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US Should Not Deprive Poor Countries of Doctors and Nurses, Say Global Health Advocates

Pending legislation to expand US health workforce could worsen brain drain from Africa and elsewhere

For Immediate Release

Cambridge, Mass. — Congress is considering legislation that could worsen the current brain drain of doctors and nurses from poor countries, such as Ghana, Ethiopia and Uganda, say global health advocates.

A coalition of organizations and individuals committed to improving health in low-income countries has written to President Obama and Congressional leaders opposing bills introduced in Congress that could negatively impact global health. The bills, which are separate from the broad health insurance reform plans currently being debate in Congress, would increase the number of doctors and nurses from abroad relocating to the United States to provide health care.

The coalition supports efforts to enable everyone in the US to receive the health care they need, but objects to meeting America's health care needs at the expense of developing countries, many of which have no doctors or nurses to spare. Instead, the letter advocates for legislation and funding to increase training opportunities for US residents seeking to enter the health profession.

The letter, signed by public health and human rights organizations such as Physicians for Human Rights and Partners In Health, states, "How we go about meeting the growing demand for care in the United States, especially the need for more nurses and primary care physicians, risks exacerbating already severe international health workforce shortages." The specific bills addressed in the letter would create immigrant visas for 60,000 nurses (H.R. 2536), and open spaces in medical residency programs for an additional 15,000 doctors, most of which would be filled by physicians from other countries (S. 973).

Lincoln Chen, based at Harvard University, who chairs the China Medical Board and serves on the National Academy of Sciences' Institute of Medicine, said, "We sincerely appreciate the considerable contributions that foreign-trained health professionals make to health care in the United States, and recognize the many reasons they choose to migrate. But we reject, and we urge Congress to reject, current and future bills that augment the US health workforce without consideration for the losses and the deleterious health consequences to developing countries of the health workers they have trained — often subsidized with their own scarce funding."

A number of bills introduced in Congress contain similar legislative language to increase Medicare-funded graduate medical education (GME) positions by 15%, the equivalent of roughly 15,000 new residents, at a cost of well over a billion dollars a year. Another signatory to the letter, Dr. Fitzhugh Mullan, Murdock Head Professor of Medicine and Health Policy at The George Washington University, said, "The US does not produce enough medical school graduates to fill these proposed new slots. US medical school enrollment is growing but only very slowly so that the new positions would have to be filled with doctors educated in other countries."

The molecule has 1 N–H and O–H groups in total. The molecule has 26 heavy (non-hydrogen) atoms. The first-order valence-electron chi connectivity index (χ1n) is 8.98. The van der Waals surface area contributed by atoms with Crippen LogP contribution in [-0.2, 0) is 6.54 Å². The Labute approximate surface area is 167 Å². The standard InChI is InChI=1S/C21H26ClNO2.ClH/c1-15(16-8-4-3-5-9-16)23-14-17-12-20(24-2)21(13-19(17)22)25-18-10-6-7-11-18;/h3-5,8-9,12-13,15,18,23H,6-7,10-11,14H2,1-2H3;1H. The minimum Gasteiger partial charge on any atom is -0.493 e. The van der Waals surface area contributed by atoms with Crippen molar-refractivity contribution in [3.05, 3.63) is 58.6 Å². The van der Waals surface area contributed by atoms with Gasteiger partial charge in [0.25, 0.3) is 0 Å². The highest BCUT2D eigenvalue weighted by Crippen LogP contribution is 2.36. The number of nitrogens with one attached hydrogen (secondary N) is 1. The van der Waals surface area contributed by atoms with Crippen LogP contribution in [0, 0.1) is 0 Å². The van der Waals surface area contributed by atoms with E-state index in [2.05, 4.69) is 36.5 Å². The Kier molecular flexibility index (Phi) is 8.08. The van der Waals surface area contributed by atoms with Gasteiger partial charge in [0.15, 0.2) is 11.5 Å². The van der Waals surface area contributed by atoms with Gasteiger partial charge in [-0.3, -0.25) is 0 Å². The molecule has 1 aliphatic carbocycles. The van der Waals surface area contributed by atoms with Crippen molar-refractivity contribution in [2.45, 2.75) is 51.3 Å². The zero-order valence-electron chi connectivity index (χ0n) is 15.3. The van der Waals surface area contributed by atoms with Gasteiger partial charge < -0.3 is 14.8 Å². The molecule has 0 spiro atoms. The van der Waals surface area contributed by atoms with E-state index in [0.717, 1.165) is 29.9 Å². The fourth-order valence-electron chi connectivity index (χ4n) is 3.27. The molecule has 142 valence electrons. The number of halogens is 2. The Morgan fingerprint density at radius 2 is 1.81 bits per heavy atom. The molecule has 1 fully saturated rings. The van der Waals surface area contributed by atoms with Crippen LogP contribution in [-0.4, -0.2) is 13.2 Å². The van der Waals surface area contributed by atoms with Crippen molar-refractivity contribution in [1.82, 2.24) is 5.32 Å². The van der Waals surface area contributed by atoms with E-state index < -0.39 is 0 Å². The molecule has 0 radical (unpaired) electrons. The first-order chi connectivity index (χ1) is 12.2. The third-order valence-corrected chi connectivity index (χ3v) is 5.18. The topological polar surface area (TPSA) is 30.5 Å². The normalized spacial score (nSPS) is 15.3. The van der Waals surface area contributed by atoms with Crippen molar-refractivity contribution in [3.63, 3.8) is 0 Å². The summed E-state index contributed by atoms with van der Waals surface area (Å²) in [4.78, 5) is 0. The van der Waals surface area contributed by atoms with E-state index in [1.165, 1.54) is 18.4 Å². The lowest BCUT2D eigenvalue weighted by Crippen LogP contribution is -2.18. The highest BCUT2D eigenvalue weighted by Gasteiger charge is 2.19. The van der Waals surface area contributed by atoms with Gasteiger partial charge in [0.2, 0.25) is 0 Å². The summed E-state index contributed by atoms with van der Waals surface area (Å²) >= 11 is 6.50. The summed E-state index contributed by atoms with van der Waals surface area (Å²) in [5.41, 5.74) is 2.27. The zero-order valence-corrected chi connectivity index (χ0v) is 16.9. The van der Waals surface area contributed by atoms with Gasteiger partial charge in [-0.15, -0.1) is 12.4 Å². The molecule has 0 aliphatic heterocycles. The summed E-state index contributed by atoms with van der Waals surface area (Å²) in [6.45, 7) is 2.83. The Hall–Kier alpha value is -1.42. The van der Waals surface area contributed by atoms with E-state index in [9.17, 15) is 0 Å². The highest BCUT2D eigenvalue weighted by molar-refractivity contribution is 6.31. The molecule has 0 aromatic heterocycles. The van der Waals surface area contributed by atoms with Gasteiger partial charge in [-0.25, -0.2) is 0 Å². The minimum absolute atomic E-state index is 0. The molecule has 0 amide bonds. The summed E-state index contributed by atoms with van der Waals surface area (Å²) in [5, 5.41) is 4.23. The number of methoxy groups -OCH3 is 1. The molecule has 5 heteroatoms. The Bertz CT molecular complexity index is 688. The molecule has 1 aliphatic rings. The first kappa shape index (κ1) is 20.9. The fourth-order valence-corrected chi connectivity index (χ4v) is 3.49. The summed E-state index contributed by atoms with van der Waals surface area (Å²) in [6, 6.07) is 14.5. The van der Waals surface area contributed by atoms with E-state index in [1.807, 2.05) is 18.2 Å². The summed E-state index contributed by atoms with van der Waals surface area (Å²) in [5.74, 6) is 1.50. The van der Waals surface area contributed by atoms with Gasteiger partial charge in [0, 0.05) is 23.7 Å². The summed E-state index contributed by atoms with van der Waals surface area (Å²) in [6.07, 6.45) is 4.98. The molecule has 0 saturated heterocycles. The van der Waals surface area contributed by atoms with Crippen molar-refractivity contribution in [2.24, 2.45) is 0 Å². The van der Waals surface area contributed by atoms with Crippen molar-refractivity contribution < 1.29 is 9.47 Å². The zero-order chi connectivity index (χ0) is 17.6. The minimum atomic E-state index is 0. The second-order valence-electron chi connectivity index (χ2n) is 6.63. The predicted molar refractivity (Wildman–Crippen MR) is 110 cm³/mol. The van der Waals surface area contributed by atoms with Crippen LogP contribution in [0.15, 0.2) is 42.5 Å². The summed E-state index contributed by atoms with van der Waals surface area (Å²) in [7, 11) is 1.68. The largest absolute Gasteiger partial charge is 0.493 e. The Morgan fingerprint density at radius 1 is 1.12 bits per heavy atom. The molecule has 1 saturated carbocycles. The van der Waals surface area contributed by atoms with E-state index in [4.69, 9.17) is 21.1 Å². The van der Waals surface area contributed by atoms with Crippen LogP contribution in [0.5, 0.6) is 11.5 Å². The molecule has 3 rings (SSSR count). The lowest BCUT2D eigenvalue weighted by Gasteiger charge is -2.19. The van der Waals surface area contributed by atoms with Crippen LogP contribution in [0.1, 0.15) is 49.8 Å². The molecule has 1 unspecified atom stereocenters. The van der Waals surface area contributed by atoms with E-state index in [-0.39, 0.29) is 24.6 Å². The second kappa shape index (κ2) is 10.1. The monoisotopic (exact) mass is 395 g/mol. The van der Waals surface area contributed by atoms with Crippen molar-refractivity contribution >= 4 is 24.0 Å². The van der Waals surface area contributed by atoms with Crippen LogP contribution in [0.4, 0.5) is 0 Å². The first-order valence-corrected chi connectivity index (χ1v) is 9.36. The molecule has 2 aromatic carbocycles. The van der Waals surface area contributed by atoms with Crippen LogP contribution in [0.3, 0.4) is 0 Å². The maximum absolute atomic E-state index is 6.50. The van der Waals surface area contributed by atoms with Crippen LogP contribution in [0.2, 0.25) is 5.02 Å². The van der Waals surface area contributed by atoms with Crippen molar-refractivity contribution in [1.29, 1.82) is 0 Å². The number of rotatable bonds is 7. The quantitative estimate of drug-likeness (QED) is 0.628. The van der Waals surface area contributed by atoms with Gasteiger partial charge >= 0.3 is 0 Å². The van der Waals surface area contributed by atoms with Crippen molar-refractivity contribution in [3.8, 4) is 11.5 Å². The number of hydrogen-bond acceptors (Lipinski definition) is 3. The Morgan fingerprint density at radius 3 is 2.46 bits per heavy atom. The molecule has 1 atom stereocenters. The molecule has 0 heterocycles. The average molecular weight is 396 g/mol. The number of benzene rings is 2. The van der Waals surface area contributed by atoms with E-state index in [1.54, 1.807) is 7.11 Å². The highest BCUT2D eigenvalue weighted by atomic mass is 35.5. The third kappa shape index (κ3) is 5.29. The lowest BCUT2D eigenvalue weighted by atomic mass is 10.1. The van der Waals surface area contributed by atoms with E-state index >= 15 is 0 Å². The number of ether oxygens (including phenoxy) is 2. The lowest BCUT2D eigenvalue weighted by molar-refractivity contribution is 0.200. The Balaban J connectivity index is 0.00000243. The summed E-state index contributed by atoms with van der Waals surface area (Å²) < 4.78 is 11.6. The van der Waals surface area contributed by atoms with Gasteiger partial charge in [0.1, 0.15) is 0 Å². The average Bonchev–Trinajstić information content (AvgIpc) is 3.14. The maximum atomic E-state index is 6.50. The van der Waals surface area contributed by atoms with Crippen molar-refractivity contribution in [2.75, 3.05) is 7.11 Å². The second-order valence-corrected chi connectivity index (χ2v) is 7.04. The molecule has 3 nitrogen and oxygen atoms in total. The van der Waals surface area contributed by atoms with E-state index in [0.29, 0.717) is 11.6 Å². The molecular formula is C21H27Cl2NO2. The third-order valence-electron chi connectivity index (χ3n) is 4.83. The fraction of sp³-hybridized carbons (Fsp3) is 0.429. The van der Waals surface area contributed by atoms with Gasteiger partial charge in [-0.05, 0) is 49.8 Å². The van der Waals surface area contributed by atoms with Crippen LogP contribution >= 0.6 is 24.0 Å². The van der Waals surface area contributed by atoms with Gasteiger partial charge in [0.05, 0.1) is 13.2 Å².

Mullan further pointed out the unintended negative effects of the proposed legislation. "Should Congress pass this legislation, the medical brain drain from the developing world would get worse. Some have called this 'reverse foreign aid.' Strengthening health systems in developing nations is, in fact, a major policy objective of the US government and many private organizations. Taking more doctors from these countries is short-sighted policy and will be seen as bad global citizenship in many parts of the world."

Amy Hagopian, a faculty member at the University of Washington School of Public Health, added, "One in four doctors in America is already trained in another country, and sixty percent of those people were trained in a lower-income country."

While acknowledging the right to migration for health care workers, Donna Barry from Partners In Health noted that there are severe nursing shortages in all of the countries where PIH works and expressed concern about how the additional visas for nurses would further decrease the nurses available to serve the poorest populations around the world. In addition, she noted that recent data from the United States shows that the nursing shortage in the US has been somewhat alleviated during the economic downturn and that further analysis is required to determine the current state of the nursing shortage in the US.

Eric Friedman, Senior Global Health Policy Advisor at Physicians for Human Rights, said, "The US must respect the internationally recognized human right to health. Therefore, Congress must not enact policies that would harm health care abroad, which is just what these bills risk doing. There are better ways to address our own health worker requirements. These include expanding the medical residency slots for primary care physicians and increasing funding to boost the number of nursing instructors in the United States."

Friedman concluded, "Legislation that stands to increase the brain drain of doctors and nurses undermines the United States' own investments in developing countries."

The letter, signed by more than ninety individuals and organizations, can be read here.

Physicians for Human Rights (PHR) is a New York-based advocacy organization that uses science and medicine to prevent mass atrocities and severe human rights violations. Learn more here.

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